Anheuser-Busch, Frito-Lay and Huggies were among the companies that went to great lengths — and great expense — to make ambitious Super Bowl commercials.
They wrangled celebrities, including Bruce Springsteen, appearing in his first commercial, and worked around the restrictions of pandemic filming to produce spots worthy of the advertising industry’s biggest day.
And then there was Reddit.
The message board that had a hand in the GameStop frenzy that shook Wall Street made its Super Bowl commercial in just a few days. A mere five seconds in length, the ad flitted across TV screens so quickly that many viewers thought there must have been a glitch in the CBS game broadcast. And yet it became one of the most talked-about (and posted-about) commercials of the day.
The Kellogg School Super Bowl Advertising Review, an annual ranking from Northwestern University’s business school, reported shortly after the game on Sunday that Reddit’s commercial was among the most effective commercials of the game broadcast. The Kellogg School’s list measures the execution of the commercial, the quality of the attention it generates, its memorability and other factors.
The Reddit ad started out like a clichéd car commercial, with two S.U.V.s racing across the desert. Then the signal seemed to fry, and Reddit’s orange-and-white alien-head logo commandeered the screen, followed by a lengthy printed statement that left viewers scrambling to grab a photo or screenshot.
“Wow, this actually worked,” read the message’s headline, a reference to Reddit’s appearance in its first Super Bowl commercial.
The commercial was created by R/GA, a marketing agency based in New York that also helped Uber Eats with its Super Bowl social media strategy. Ellie Bamford, the agency’s head of media and connections, said, “Squeezing an entire page of text into one of the shortest ads in Super Bowl history might seem weird, but it was certainly weird in the right way.”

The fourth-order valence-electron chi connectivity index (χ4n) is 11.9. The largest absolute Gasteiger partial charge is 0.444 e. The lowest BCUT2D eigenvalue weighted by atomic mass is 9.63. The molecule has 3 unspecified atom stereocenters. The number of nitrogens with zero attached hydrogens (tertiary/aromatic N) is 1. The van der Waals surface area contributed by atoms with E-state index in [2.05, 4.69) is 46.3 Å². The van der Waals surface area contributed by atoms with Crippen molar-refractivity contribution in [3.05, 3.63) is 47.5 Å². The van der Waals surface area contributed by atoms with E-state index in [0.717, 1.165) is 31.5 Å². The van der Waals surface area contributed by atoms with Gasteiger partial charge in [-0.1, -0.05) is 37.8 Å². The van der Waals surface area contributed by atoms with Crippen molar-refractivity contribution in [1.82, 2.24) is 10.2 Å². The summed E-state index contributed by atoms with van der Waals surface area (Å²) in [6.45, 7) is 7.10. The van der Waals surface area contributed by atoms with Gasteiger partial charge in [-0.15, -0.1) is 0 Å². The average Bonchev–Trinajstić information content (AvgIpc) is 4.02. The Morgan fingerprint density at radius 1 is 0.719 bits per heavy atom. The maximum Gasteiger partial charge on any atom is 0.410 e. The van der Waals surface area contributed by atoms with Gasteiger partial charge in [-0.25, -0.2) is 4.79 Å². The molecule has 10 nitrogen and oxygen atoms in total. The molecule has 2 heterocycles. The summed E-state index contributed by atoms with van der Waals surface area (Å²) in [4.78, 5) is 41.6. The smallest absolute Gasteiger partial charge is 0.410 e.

“We knew we had to break the traditional ad model for Super Bowl with something disruptive, simple and fun,” she said.
Reddit’s chief marketing officer, Roxy Young, said Reddit did not commit to running the ad, which appeared in select regional markets, until after a Zoom meeting with R/GA on Feb. 1.
“I felt like, with all the conversation around Reddit, we had really earned the right to be in that Super Bowl moment, where there are millions of people tuned into a singular event,” Ms. Young said. “I just didn’t think that we could come together with 30 seconds of beautifully produced material — but I was confident that we could do something in five seconds.”
The ad team brainstormed on Tuesday and finished the commercial on Wednesday, Ms. Young said. It was among the most-searched Super Bowl commercials on Google on Sunday night and received more than 270,000 upvotes after being posted on Reddit. (Also popular on Reddit last week: the SuperbOwl community, where people mused on superb owls.)
Last month, users in Reddit’s WallStreetBets forum surged into GameStop stock, inflating the share price and leaving establishment short sellers in a bind. One hedge fund that had bet against GameStop suffered such enormous losses that it needed a $2.75 billion bailout from investors.
The statement in the Reddit commercial referred to its role in disrupting the markets. “One thing we learned from our communities last week is that underdogs can accomplish just about anything when they come together around a common idea,” it said.
In a nod to the roughly $5.5 million CBS charged for each 30-second national broadcast slot, the text in the Reddit ad also noted, “Big game spots are expensive, so we couldn’t buy a full one.” Instead, the company said, it had spent its “entire marketing budget on 5 seconds of airtime.” (That may have been a bit of a stretch: A fund-raising round in 2019 valued Reddit, which is owned by a group of venture capital firms, employees and other shareholders, at $3 billion.)
The No. 1 performer on the Kellogg School’s ranking this year was a commercial from Cheetos, set to the 2000 earworm “It Wasn’t Me” by the rapper Shaggy. Shaggy appeared in the ad with Ashton Kutcher and Mila Kunis, the stars of “That ’70s Show.” Other top advertisers on the Kellogg School’s list included Amazon, Bud Light Seltzer Lemonade, Doritos, Indeed, Tide, M&Ms and Chipotle.
Robinhood, a digital broker that was also a player in GameStop mania, broadcast a slick Super Bowl commercial promoting the theme that regular people should not be afraid to invest. That ad ranked below Reddit’s on the Kellogg School’s list.